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Re: Navigation Lists

From: R. Douglas Ezell <rdouglas@iglou.com>
Date: Wed, 04 Aug 2004 20:52:36 -0400
Message-ID: <411184D4.5010005@iglou.com>
To: Anne van Kesteren <fora@annevankesteren.nl>
Cc: www-html-editor@w3.org

Anne van Kesteren wrote:

>> After all, a validating XHTML 2.0 document could contain the entire
>> contents of the w3c.org within a single li element.
>
>
> What is specifically wrong with that? I know a site for example[1] 
> that has a FORM element embedded in a LI element. Some people may say 
> it is not very useful, but it is inventive and there is no other way 
> of doing this if the contetns of the LI element were restricted in any 
> way.
>
There is nothing wrong with that in the case of ol and li list items. In 
the case of a nl element, which would probably be implemented by visual 
user agents as a special widget like input and select elements, it will 
be easier to implement support for a more limited content model. 
Furthermore, a more limited content model for navigational list items 
would encourage authors to build more usable and accessible navigation 
lists.

>> 2. Do you know of any work for specialized css selectors and rules
>> for the nl element? There needs to be a way for designers to specify
>> the direction and alignment of a nl element's pop-up menu on visual
>> user agents, or the element will surely die. If they only drop down
>> and to the left, designers will have no other option than to use
>> scripting to modify this behavior, and all we will have gained are a
>> few new elements with which to apply the standard DHTML menu creation
>> techniques already in use.
>
>
> I don't see the point you are trying to make here. Why are special CSS 
> selectors needed? A List Apart has for example tutorials on 
> vertical[2] and horizontal[3] dropdown menus. Perfectly structured 
> using some JS and CSS workarounds to work around limitations of 
> certain browsers.
>
> Since XHTML 2.0 was never meant to be backwards compatible you 
> probably won't need scripting at all in newer browsers.

>
>
>> 3. Will the w3c actually place sufficient requirements on the
>> behavior and other implementation details to help assure that
>> navigation lists can be navigated with mice, keyboards, and other
>> means? I dread that navigation lists will become anathema due to lack
>> of adequate conformance requirements.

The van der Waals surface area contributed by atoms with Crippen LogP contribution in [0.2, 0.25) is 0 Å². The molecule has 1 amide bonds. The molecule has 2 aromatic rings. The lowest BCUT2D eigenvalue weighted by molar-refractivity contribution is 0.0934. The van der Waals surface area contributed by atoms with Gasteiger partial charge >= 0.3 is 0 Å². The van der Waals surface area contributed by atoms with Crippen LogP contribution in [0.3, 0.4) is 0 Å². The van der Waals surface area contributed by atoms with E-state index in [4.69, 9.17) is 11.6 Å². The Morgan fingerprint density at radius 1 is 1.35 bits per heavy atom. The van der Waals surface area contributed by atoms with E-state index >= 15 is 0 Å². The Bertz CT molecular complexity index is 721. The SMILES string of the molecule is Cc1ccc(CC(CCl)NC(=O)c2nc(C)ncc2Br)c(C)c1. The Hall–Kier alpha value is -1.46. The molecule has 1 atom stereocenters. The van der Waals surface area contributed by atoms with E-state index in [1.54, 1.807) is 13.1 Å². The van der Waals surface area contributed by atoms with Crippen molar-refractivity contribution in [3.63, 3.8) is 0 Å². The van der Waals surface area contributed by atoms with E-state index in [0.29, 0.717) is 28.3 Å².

>
>
> Why exactly? I think that the web author is responsible for this by 
> making sure his lists are using both ':hover' and ':focus' for example.
>
>
>> 4. Will the w3c actually place sufficient requirements on the
>> behavior and other implementation details to help assure that
>> navigation lists do not become ugly and inflexible widgets? I dread
>> that navigation lists will become anathema due to lack of adequate
>> conformance requirements.
>
>
> There are multiple sites that have implemented the solutions A List 
> Apart provided[2][3] successfully, the only thing XHTML 2.0 does is to 
> create a specific element for navigation menus instead of the UL 
> element everybody (who is aware of standards and such) is using now.
>
> This will make it much easier for browsers to skip the navigation and 
> head straight for the content. Search engines can distinquish between 
> a normal list of links and the site navigation. Et cetera.
>
>
> [1]<http://mezzoblue.com/>
> [2]<http://www.alistapart.com/articles/dropdowns/>
> [3]<http://www.alistapart.com/articles/horizdropdowns/>
>
If navigation lists merely provide elements to make navigation in a page 
more semantic, that's fine. If navigation lists are also supposed to 
replace complex DHTML pop-up menus, then they require mechanisms that 
would provide at least some of the control over their behavior that 
authors now exert using DHTML. If navigation lists do not provide 
authors with a simpler and nearly as robust alternative to DHTML menus, 
I fail to see why an author would use them at all.

I noticed you did not object to my main concern that the list items in 
navigation lists need a dedicated containing block equivalent to the 
actual drop-down-menu or sub-menu. Does that mean you think that 
navigation lists need this structure?
Received on Thursday, 5 August 2004 10:34:17 UTC

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